N.E. technology groups need to think regionally
Friday, December 28, 2007, Mass High Tech
The technology agenda for 2008 should include a new emphasis on creating a regional approach to efforts to promote our key industries and competitive advantages. A range of issues from Amtrak funding to promoting technology transfer all will benefit from bringing the New England states together from an innovation policy standpoint. Meanwhile, in Connecticut, we are also looking at continued development of, and cooperation among, the many programs designed to help grow early stage companies.
A quick anecdote. Consider a map of Connecticut displayed on TV during the last snowstorm. Pretty-colored layers swept across the state like waves of white, purple and gray. But Massachusetts and Rhode Island were unmarked, green patches with crisp borders alongside Connecticut. There was no indication they were locations that were also hit by the storm.
Was it possible that no one watching lived north or east of our state? Are we now so insular that the weather itself does not extend from Enfield, Conn., to Longmeadow?
Topping the 2008 wish list is the need to increase the global competitiveness of each state by working from the vantage point of all New England and even the Mid-Atlantic states working together as a “mega-region.”
Regardless of what the root causes of our relative decline, the slow-growing Northeast is certainly still one of the key sources of innovation and technology for the entire country. It is worth proposing that the organizations representing our key industries jointly reach out to the federal representatives from Maine to Delaware to encourage them to act on competitiveness issues as if they were a regional caucus. Each of our states is too small to go it alone.
We need to include regional efforts aimed at technology transfer, the attraction of experienced entrepreneurs, intra-regional and inter-regional commuter transportation links, retention of our young talent, graduate students and educated immigrants as well as simply increasing the flow of federal grants and research investments.
This effort needs to happen at governors’ conferences, but we can try to push it along at a national meeting of technology councils in Washington, D.C., this spring, where the groups from various states around Connecticut are set to meet.
Focus on Connecticut
Looking specifically at Connecticut, 2008 will be the year for progress on the building of a cohesive network of programs and tools promoting innovation growth.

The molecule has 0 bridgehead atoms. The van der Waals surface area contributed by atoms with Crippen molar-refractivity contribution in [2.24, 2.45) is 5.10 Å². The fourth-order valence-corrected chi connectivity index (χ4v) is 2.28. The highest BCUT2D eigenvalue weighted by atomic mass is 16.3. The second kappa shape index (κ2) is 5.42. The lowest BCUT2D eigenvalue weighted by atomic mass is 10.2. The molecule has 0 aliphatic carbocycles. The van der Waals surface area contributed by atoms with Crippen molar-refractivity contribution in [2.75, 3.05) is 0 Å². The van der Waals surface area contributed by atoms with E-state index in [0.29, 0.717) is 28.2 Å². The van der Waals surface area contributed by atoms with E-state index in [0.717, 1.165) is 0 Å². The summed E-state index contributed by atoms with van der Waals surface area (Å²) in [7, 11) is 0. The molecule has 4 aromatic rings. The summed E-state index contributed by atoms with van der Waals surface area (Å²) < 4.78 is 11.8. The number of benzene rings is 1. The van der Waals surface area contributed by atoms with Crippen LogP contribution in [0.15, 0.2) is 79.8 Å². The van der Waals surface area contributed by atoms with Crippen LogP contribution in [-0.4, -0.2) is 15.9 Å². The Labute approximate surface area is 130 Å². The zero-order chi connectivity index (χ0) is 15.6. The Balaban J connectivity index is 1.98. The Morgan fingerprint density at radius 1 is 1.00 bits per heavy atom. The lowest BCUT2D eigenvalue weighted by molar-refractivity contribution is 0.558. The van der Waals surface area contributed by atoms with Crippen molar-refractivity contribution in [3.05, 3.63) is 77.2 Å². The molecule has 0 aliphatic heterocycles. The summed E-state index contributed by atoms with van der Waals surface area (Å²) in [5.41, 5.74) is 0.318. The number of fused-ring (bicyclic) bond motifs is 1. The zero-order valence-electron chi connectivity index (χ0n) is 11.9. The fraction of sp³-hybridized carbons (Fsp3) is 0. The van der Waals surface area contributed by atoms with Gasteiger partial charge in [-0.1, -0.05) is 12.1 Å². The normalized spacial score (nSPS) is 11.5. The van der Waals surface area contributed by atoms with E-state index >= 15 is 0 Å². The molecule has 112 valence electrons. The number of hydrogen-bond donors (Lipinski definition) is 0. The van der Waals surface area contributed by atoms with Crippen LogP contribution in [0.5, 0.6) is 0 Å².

The good news is that the growth of startup concepts continues to be strong. Thanks to a grant from the state, the council is now tracking more than 300 early-stage efforts to see which ones have good potential to grow significantly. As part of our effort we are also affiliating with several angel groups and hoping to work more closely with other clusters such as manufacturing and insurance and financial services.
Outside of the council’s efforts, government investment programs such as those managed by Connecticut Innovations and the state’s private angel networks all report consistent interest in their funds and a growing pipeline of stronger startup firms.
We hope to capitalize on this momentum by pushing for adoption of an entrepreneur’s tax credit program to provide a powerful incentive for new investments to be made in startups. The success of the Connecticut film tax credit program aimed at luring productions and plans for movie and video studios here ought to give us great ammunition to close the deal on a similar, though smaller, program for technology concepts.
The state’s incubator strategy will get attention with a size-able grant to the nonprofit Connecticut Center for Advanced Technology to provide a statewide plan for incubators and the adoption of a standardized system for helping companies in these centers. We will be promoting the idea of new incubator facilities nearer New York, where they are needed.
Finally, new top leadership at our Department of Economic and Community Development and at Connecticut Innovations is poised to provide significant strategic direction and collaboration with key groups. Our DECD chief comes from a successful career in transportation and economic development in New York City and the CI president is that group’s former investment director with a great knowledge of the Connecticut early-stage funding situation. With our governor’s continuing popularity and an emerging pro-growth attitude in the Legislature, there is a sense that reigniting the state’s tradition of innovation leadership is going to be strong agenda item going forward.
As always, we look forward to working with groups across New England to improve our region’s ability to compete for and grow quality jobs and firms.
Matthew Nemerson is president and CEO of the Connecticut Technology Council. He can be reached at firstname.lastname@example.org.